A few years ago, the United Arab Emirates and Saudi Arabia even secretly formulated a political alliance plan.
Although the Confederation was not formed, the dictatorship of the Gulf fought the rebels in Yemen and united to boycott Qatar because Qatar allegedly supported Islamism.
However, in the past few days, as the interests of Riyadh and Abu Dhabi again diverged over issues such as oil production, Yemen, normalization with Israel, and ways to respond to the pandemic, the cracks in this solidarity became apparent. .
After Saudi Arabia and Russia asked producers to increase production in the coming months, a video conference between OPEC member states and allies (OPEC+) ended in a deadlock on Friday. The request aims to ease rising oil prices and extend existing supply agreements to ensure stability as the world begins to recover fragilely from the coronavirus pandemic.
But the UAE refused, dismissing its own output quotas that it considered unfair. OPEC member states will meet again on Monday.
Karen Young, a senior researcher at the Middle East Institute, said: “The fierce competition within the Gulf countries involves many economic policy issues.” “Saudi Arabia has clearly increased the pressure, while the UAE is working hard to ensure its profit targets in this tight market. These energy giants are preparing for export revenue in the next ten years to maintain their political economy.”
Other OPEC+ countries also plan to increase their monthly output by 400,000 barrels per day from August to December, and extend the agreement beyond the scheduled end date in April 2022.
The relationship between Saudi Arabia and the UAE has deteriorated, and the UAE is determined to expand production capacity to support its oil diversification plan. The power struggle among OPEC members now threatens the cartel’s ability to unify and stabilize oil prices for a long time.
In a rare public intervention on Sunday, the UAE’s Ministry of Energy expressed support for increasing production, but required the country’s benchmark output-the calculation of its supply cut-to take into account its higher output capacity and conduct a review to ensure that “for everyone” Fair “party”.
Abu Dhabi’s tough stance against OPEC emerged in the context of a broader shift in interests between the two Gulf superpowers.
Marwan Alblooshi, a UAE doctoral student at the University of Edinburgh, said that although the UAE and Saudi Arabia have established a “strategic alliance reserve” in the past decade, “the economic competition between the Gulf countries is intensifying.”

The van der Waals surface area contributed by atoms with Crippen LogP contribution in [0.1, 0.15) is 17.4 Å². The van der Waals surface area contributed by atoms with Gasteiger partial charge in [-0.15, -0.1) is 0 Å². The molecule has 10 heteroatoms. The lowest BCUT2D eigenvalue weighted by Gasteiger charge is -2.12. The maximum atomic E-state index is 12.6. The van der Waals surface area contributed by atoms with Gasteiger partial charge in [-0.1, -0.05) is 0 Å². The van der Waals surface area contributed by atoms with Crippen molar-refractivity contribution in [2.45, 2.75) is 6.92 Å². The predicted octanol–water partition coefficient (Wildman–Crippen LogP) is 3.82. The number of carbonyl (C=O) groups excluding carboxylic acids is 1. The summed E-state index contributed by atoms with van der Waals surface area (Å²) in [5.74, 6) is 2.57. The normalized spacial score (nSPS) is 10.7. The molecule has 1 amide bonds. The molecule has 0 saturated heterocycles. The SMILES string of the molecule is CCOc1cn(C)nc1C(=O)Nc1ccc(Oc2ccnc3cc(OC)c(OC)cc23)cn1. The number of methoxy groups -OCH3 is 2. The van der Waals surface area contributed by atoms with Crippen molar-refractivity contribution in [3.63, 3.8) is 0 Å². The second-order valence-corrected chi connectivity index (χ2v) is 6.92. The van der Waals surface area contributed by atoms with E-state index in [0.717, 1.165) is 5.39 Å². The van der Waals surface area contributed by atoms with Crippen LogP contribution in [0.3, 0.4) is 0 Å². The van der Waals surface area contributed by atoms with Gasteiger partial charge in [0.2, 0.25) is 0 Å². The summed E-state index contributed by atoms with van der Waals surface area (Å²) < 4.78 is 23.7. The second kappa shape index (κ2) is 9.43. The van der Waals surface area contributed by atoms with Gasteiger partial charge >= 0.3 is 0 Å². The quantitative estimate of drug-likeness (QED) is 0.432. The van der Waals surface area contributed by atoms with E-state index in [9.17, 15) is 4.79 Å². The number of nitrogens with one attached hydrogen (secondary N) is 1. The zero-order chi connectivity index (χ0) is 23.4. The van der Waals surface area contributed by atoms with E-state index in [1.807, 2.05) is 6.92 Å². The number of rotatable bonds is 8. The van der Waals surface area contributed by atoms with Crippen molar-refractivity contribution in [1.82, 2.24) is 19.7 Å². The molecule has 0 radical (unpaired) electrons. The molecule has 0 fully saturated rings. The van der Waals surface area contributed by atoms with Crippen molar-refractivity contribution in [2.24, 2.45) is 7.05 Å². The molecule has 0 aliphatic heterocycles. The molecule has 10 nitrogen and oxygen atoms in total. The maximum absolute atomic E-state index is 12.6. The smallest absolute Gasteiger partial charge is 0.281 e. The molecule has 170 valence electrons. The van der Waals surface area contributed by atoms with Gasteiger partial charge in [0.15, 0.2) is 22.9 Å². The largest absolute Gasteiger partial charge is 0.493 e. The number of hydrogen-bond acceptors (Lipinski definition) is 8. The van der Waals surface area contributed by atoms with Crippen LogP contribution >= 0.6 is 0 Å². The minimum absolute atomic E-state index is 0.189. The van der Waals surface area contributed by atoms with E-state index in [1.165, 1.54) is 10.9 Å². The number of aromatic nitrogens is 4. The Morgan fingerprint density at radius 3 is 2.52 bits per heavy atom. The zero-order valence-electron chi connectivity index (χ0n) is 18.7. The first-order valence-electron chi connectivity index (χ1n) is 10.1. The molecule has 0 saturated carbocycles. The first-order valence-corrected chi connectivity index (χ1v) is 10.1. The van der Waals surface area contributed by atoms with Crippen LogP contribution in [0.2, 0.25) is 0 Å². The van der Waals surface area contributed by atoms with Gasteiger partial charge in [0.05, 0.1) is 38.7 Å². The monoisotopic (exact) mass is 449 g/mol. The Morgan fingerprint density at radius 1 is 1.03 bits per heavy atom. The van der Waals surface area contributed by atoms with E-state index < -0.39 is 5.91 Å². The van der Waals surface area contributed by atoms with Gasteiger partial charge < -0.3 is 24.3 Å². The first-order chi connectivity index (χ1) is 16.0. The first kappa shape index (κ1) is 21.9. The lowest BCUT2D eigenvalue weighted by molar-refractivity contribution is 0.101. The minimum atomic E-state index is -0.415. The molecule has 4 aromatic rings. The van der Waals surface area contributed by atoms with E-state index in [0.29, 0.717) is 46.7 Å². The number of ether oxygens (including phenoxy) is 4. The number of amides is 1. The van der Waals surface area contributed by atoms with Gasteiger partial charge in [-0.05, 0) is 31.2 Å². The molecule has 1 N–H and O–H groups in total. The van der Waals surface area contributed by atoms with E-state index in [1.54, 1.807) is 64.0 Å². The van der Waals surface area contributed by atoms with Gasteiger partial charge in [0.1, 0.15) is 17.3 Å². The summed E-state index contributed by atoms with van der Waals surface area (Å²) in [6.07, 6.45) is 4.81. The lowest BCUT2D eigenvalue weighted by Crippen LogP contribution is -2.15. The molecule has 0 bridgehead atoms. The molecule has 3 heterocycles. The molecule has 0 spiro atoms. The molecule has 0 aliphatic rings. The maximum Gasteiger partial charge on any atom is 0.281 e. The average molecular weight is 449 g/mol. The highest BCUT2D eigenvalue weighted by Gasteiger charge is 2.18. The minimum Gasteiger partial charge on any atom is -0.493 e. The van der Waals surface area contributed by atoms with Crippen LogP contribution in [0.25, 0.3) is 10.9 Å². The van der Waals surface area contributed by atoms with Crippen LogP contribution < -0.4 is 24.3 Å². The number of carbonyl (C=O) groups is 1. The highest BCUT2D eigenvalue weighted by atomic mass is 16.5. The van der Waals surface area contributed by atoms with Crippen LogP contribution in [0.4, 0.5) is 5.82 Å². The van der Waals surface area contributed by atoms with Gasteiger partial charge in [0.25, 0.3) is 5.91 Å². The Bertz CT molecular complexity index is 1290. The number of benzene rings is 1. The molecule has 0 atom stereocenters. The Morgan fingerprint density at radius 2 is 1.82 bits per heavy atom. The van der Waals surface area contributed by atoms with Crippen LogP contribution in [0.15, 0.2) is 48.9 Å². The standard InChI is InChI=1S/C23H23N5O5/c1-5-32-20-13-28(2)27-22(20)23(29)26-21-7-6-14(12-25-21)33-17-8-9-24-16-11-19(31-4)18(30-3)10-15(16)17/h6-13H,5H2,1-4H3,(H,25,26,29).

The UAE withdrew most of its troops from Yemen in 2019, leaving Saudi Arabia alone to fight Iran-backed Houthi rebels. The southern separatist forces allied with the UAE subsequently clashed with the Yemeni government forces backed by Saudi Arabia.
Although the UAE has accepted the Saudi-led efforts to end the trade and travel embargo against Qatar, Abu Dhabi is shocked by the speed of its reconciliation with Doha. Similarly, the UAE’s embrace of Israel after the normalization of relations last year has also attracted the attention of Saudi Arabia.
The different handling of the pandemic also frustrated the two states. On Sunday, Riyadh decided to ban travel to and from the UAE, where the Delta variant accounted for one-third of all new cases. Saudi Arabia has not yet approved the UAE to rely heavily on vaccines produced in China for mass vaccination.
Saudi Arabia threatened that if multinational companies do not move their headquarters to Riyadh, they will cut off lucrative government contracts. This is seen as a covert attack on Dubai, which is the commercial center of the UAE, and Dubai is the base for most people.
Saudi Arabia played down the remarks about the tensions, pointing out that the OPEC dispute is “business” and the coronavirus restrictions are about “security”, not politics.
“For the past 40 years, the UAE has followed Saudi Arabia’s leading position in OPEC,” said Abdul Kalek Abdullah, a professor of political science in Dubai. “But recently, the UAE has become firmer in its fair quotas and is now demonstrating its strength in this regard.”
According to the proposed OPEC+ agreement, the UAE will cut production by 18% proportionally, while Saudi Arabia will cut production by 5% and Russia will increase production by 5%. The UAE stated that it currently shuts down about 35% of its capacity, while the average capacity of other countries in the agreement is about 22%.
The UAE requires that the benchmark production reference be reviewed at a future meeting. The request was denied.
The UAE’s Ministry of Energy stated: “Unfortunately, the (OPEC) Joint Ministerial Monitoring Committee has only proposed one option, which is to increase production under the conditions of the extension of the current agreement, which will extend the UAE’s unfair reference production benchmark to 2022. Month.” In a statement.
Amrita Sen of Energy Aspects, a consulting firm, said: “The differences of opinion between Riyadh and Abu Dhabi on foreign, economic and security policies, as well as the oil policy itself, are increasing. This will enable OPEC to discuss and maintain the OPEC+ agreement in the future. complication”.
Insiders said that the highest level of the Abu Dhabi National Oil Company had a fierce debate on whether to withdraw from the oil cartel. Leaving will enable the UAE to fund plans to achieve economic diversification-from refineries and petrochemical production to newly established commodity exchanges and their own crude oil benchmarks, which require volume to succeed.
Energy analysts said that the UAE’s withdrawal from the cartel could trigger a melee that would undermine the purpose of OPEC+.
“The UAE has made the greatest sacrifice,” UAE Energy Minister Suhail Al Mazrouei told CNBC on Sunday. “We cannot reach a new agreement under the same conditions-we have the sovereign right to negotiate.”